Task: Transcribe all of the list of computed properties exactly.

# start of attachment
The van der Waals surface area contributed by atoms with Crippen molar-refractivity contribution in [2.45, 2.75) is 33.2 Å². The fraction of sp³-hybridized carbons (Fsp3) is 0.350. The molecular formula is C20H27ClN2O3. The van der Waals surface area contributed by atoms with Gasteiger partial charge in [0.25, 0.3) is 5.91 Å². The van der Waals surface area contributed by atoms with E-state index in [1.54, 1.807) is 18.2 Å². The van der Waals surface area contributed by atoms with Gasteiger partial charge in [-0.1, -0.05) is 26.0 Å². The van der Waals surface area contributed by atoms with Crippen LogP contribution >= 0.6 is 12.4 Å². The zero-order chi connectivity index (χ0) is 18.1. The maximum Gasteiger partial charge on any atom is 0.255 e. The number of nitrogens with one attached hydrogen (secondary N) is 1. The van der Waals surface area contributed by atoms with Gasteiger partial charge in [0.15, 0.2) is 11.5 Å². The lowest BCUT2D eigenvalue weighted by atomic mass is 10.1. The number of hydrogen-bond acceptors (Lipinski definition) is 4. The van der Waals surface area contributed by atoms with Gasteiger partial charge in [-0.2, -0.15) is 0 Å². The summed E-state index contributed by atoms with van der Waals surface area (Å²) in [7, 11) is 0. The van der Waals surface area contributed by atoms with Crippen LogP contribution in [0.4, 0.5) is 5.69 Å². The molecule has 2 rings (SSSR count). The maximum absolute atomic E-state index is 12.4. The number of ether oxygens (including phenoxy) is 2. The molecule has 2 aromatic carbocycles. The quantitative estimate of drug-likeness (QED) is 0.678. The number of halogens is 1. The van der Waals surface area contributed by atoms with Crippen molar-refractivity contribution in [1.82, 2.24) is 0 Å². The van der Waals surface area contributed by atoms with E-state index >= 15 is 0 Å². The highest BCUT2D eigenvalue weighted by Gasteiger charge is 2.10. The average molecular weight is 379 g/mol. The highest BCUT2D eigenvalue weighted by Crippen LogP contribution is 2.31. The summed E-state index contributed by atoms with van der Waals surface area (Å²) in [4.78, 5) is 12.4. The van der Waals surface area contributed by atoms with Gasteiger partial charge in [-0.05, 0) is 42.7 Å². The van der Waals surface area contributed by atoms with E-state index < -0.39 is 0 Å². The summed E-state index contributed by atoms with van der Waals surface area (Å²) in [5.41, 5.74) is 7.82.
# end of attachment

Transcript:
The van der Waals surface area contributed by atoms with Crippen molar-refractivity contribution in [2.45, 2.75) is 33.2 Å². The fraction of sp³-hybridized carbons (Fsp3) is 0.350. The molecular formula is C20H27ClN2O3. The van der Waals surface area contributed by atoms with Gasteiger partial charge in [0.25, 0.3) is 5.91 Å². The van der Waals surface area contributed by atoms with E-state index in [1.54, 1.807) is 18.2 Å². The van der Waals surface area contributed by atoms with Gasteiger partial charge in [-0.1, -0.05) is 26.0 Å². The van der Waals surface area contributed by atoms with Crippen LogP contribution >= 0.6 is 12.4 Å². The zero-order chi connectivity index (χ0) is 18.1. The maximum Gasteiger partial charge on any atom is 0.255 e. The number of nitrogens with one attached hydrogen (secondary N) is 1. The van der Waals surface area contributed by atoms with Gasteiger partial charge in [0.15, 0.2) is 11.5 Å². The lowest BCUT2D eigenvalue weighted by atomic mass is 10.1. The number of hydrogen-bond acceptors (Lipinski definition) is 4. The van der Waals surface area contributed by atoms with Gasteiger partial charge in [-0.2, -0.15) is 0 Å². The summed E-state index contributed by atoms with van der Waals surface area (Å²) in [7, 11) is 0. The van der Waals surface area contributed by atoms with Crippen LogP contribution in [0.4, 0.5) is 5.69 Å². The molecule has 2 rings (SSSR count). The maximum absolute atomic E-state index is 12.4. The number of ether oxygens (including phenoxy) is 2. The molecule has 2 aromatic carbocycles. The quantitative estimate of drug-likeness (QED) is 0.678. The number of halogens is 1. The van der Waals surface area contributed by atoms with Crippen molar-refractivity contribution in [1.82, 2.24) is 0 Å². The van der Waals surface area contributed by atoms with E-state index >= 15 is 0 Å². The highest BCUT2D eigenvalue weighted by Gasteiger charge is 2.10. The average molecular weight is 379 g/mol. The highest BCUT2D eigenvalue weighted by Crippen LogP contribution is 2.31. The summed E-state index contributed by atoms with van der Waals surface area (Å²) in [4.78, 5) is 12.4. The van der Waals surface area contributed by atoms with Gasteiger partial charge in [-0.05, 0) is 42.7 Å². The van der Waals surface area contributed by atoms with E-state index < -0.39 is 0 Å². The summed E-state index contributed by atoms with van der Waals surface area (Å²) in [5.41, 5.74) is 7.82.